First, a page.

When Gwen Grant looks at the socioeconomic gaps between Black people and white people in the Kansas City area, she feels troubled.
“At first glance, you would think, ‘Are we ever gonna be able to make a difference?'” Grant said. “But then you also have to look at these numbers as an opportunity for our community to come together and think about or re-imagine how we’re going to bridge these divides.”
Grant, president and CEO of the Urban League of Greater Kansas City, shared statistics Saturday at the 14th Annual Urban Summit Conference at Metropolitan Community College-Kansas City. The data was presented in the 2020 Black/White Equality Index.
More than 100 people attended the conference.
Some of the disparities highlighted in the Equality Index include:
— Black median household income is 62.9% when compared to White household income
— Black home ownership rate is 56% when compared to White home ownership rate
— Black people in the greater Kansas City area are unemployed at rates between 1.5 to 2 times higher than white people
— Black children in greater Kansas City are two to three times more likely than white children to live in poverty or live in a household without a parent in the labor force
— In Jackson County, Black children are three times more likely than white students to be suspended from school for 10 or more days
— Seventy-two percent of murder victims are Black while 20% of murder victims are white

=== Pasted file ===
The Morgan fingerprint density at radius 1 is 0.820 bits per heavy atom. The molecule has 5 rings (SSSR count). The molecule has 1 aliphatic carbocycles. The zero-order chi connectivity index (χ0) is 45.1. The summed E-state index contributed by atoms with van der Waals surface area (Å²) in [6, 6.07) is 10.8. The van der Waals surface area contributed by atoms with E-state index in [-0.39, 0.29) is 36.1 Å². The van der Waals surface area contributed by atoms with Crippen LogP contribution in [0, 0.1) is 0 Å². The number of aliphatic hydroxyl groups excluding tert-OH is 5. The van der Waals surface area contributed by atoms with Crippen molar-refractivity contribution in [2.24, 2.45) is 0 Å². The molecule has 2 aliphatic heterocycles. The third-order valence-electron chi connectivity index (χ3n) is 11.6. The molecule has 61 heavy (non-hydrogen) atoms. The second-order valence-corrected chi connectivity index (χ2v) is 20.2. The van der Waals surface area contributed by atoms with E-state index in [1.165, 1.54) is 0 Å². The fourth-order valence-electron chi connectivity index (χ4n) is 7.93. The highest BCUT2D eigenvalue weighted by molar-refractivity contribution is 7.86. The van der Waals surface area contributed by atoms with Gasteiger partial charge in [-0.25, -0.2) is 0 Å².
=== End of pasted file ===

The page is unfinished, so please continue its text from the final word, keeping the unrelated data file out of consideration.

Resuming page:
“Our efforts to achieve equality in economics, education, health and social justice are met with powerful forces of resistance that impede our ability to sustain forward movement, especially in the areas of economics and social justice,” Grant said in a statement announcing the findings.
Grant said she would present the report’s findings to the City Council. She hopes officials will use the information to influence their decision making. Grant believes the efforts that are being made so far aren’t enough to close the gap.
“These policies are inadequate to fully address the systemic and pervasive nature of these problems,” Grant said. “So something much more radical has to be done.”
The Urban Summit Conference included discussions on reparations, where government — either on a federal or local level — would pass policies intended to close the wealth gap and other disparities, which were created by centuries of anti-Black racism, including slavery, Jim Crow laws and redlining.
“Although unpopular as it may sound to some, the financial and political tools needed to close the racial wealth gap can come in the form of federal, state, and local reparations for African Americans,” said Ajamu Webster, Urban Summit Annual Conference chair and CEO of DuBois Consultants. “This is what restorative justice looks like.”
Grant isn’t sure if reparations will be passed at a local level. But if they aren’t at first, that’s not going to stop her.
“All I can say is we’re gonna fight for these things,” Grant said. “We’re gonna have a plan and we’re going to talk about what things we can do. We know this is not a sprint my any means.”
Over the summer, Mayor Quinton Lucas’ office said he was exploring how reparations might work in Kansas City.
This story was originally published November 6, 2021 3:03 PM.
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